#LeadHer2020 is going to Sell Out!

SellOutWarningIf you have been on the fence about registering, don’t delay we are going to sell out.  There are less than 20 seats left!

Make sure you pop by the LeadHer facebook page.  There are some giveaways happening now through when the last ticket is sold.

All of the details are on the Facebook page.  You can also learn more about the event, speakers, our sponsors, feedback from previous LeadHer attendees, and so much more.

a conference for women in, or called to, ministry leadership

Announcement!

2020 Speakers Group(3)

When our plans for LeadHer 2019 were put on hold, I didn’t understand why but I trusted.  Normally, I would be freaking out about having to postpone an event.  Yet, I found peace.  While doors were shutting left and right in the planning process, there was not a point where our team felt like God was shutting it down.  We were being asked to wait.

I’m calling it our Selah pause.  God was orchestrating some things we could have never imagined, but we needed to wait for just a little while.  About two weeks ago, our team met, the topics for our meeting included LeadHer 2020.  By the time we left that table, we were unified in feeling that the Lord was calling us out of the pause and into action.

What unfolded in just over a few days was beyond anything we could have expected or done on our own.  Who God is bringing together for LeadHer 2020 could only have happened with that Selah pause.

Which brings us to the announcement…

LeadHer2020 is ON THE WAY.   More details are to come, in the next few days!

The location?  BOOKED.

Worship?  BOOKED.

Speakers?  BOOKED.

Wondering where?  Wondering who?

Just keep an eye out for more updates on #LeadHer2020!

Is it too soon to talk about this?

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Is it too early to talk about Mother’s Day brunches?  Probably not.  If you are a planner, like me, your fall calendar is running according to plan & your eyes are set on planning for spring.

If you would have talked to me about Mother’s Day brunches 15+ years ago, I would have told you that I love them and think they are a wonderful idea for a Women’s Ministry to host.  Over the years, my opinions on this have changed.

Not Everyone Is A Mother

As I have become friends with women who have either chosen to not have children, who are still waiting to have that first child, or whom have lost a child… Mother’s Day can be a difficult occasion to celebrate.  Not having a child, they often feel left out of the celebration.  They may not realize their role as a Spiritual Mother in the community of believers is more than enough to qualify them for an invite.  At the same time, when the speaker focuses on the joys of biological motherhood, it can be a hard event to sit through.  For those who have lost a child, it can be down right painful.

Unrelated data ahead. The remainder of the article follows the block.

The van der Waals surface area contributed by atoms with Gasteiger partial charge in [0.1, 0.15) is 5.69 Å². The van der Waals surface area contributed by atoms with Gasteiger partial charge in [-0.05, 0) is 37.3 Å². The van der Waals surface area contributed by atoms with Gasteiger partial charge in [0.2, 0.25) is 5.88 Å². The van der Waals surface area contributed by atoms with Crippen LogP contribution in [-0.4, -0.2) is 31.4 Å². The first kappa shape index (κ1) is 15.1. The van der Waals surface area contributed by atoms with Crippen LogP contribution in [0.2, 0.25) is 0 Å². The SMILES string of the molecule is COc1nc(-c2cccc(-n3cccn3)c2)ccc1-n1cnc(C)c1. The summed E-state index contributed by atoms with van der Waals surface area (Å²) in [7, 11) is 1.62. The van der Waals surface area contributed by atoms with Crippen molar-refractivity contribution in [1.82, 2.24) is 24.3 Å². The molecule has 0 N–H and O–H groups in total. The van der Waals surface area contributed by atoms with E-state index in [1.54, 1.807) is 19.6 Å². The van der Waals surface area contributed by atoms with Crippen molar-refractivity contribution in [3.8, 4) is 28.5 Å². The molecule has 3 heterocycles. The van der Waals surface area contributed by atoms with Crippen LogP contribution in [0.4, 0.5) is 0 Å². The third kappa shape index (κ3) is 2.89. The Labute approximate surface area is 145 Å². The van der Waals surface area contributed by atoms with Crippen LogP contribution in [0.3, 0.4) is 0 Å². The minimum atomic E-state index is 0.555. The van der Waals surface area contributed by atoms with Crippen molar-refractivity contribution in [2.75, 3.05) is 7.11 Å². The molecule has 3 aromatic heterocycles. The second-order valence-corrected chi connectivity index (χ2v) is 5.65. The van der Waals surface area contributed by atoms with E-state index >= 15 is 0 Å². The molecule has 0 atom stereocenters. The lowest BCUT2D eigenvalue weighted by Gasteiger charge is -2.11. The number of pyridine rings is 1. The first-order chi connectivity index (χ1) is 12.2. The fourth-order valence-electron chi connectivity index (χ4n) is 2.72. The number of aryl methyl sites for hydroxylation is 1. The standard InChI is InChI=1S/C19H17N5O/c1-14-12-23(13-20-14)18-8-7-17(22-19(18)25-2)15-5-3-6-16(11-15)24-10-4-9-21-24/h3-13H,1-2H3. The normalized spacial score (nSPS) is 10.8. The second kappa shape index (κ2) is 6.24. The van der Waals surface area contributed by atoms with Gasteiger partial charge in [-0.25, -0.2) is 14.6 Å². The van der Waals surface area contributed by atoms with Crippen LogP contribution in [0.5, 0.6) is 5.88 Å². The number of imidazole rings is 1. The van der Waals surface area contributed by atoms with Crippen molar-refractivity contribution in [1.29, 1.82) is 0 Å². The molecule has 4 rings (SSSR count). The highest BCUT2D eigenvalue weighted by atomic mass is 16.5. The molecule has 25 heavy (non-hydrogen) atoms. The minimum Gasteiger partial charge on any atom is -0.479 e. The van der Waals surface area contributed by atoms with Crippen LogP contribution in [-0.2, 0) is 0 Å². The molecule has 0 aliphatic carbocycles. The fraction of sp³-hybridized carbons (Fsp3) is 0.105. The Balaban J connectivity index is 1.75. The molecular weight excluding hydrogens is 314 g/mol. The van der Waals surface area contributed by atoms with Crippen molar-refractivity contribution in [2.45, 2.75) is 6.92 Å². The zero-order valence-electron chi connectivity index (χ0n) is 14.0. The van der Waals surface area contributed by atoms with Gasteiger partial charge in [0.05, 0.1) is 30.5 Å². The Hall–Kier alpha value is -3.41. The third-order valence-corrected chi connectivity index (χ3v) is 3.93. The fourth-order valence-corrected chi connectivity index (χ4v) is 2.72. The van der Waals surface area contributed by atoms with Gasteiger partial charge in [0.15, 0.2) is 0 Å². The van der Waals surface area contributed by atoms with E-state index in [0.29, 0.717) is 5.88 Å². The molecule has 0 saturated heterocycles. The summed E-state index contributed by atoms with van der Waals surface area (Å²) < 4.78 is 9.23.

Not Everyone Has a Mother

Some women are still grieving over the death of their mother.  Mother’s Day is a reminder of who is not here to celebrate with.  There are other women who may have had a biological mother, but her presence was either physically or mentally absent.  It is hard to celebrate a relationship that didn’t exist.  Also, there are women who have trauma related to their mothers and celebrating Mother’s Day is salt in the wound of the pain as they watch other mothers and daughters experiencing a joy they didn’t know.

Not Everyone Has a Daughter

Quite often Mother’s Day brunches are “Mother & Daughter” events.  If your mother lives out of town or out of state, attending an event like this with our mom may not be an option.  If you are also a mother of only sons, then you attend the event alone versus celebrating with your sons.

Thoughts:

If we are not careful, Mother’s Day brunches can become a very exclusive event that leaves some of the women in our church feeling left out of not only celebrating with a particular holiday, but also fellowshipping with their sisters in faith.

Here are some practical ideas or ways to relook at Mother’s Day events to create a more inclusive event that welcomes all women from your church and community.

Be Intentional with your Speaker

When hiring or tasking a Speaker for your event, ask her to speak on a topic that is not necessarily applicable to only biological motherhood.  Spiritual mothering, discipling, relationships, etc.

Consider Mother & Child Events

Instead of hosting a mother & daughter event, consider offering it as a mother and child event.  Or, plan two events one for mothers & daughters and one for mothers & sons.  Planning two events in one year may be too much, but a possible solution is alternating years between the two.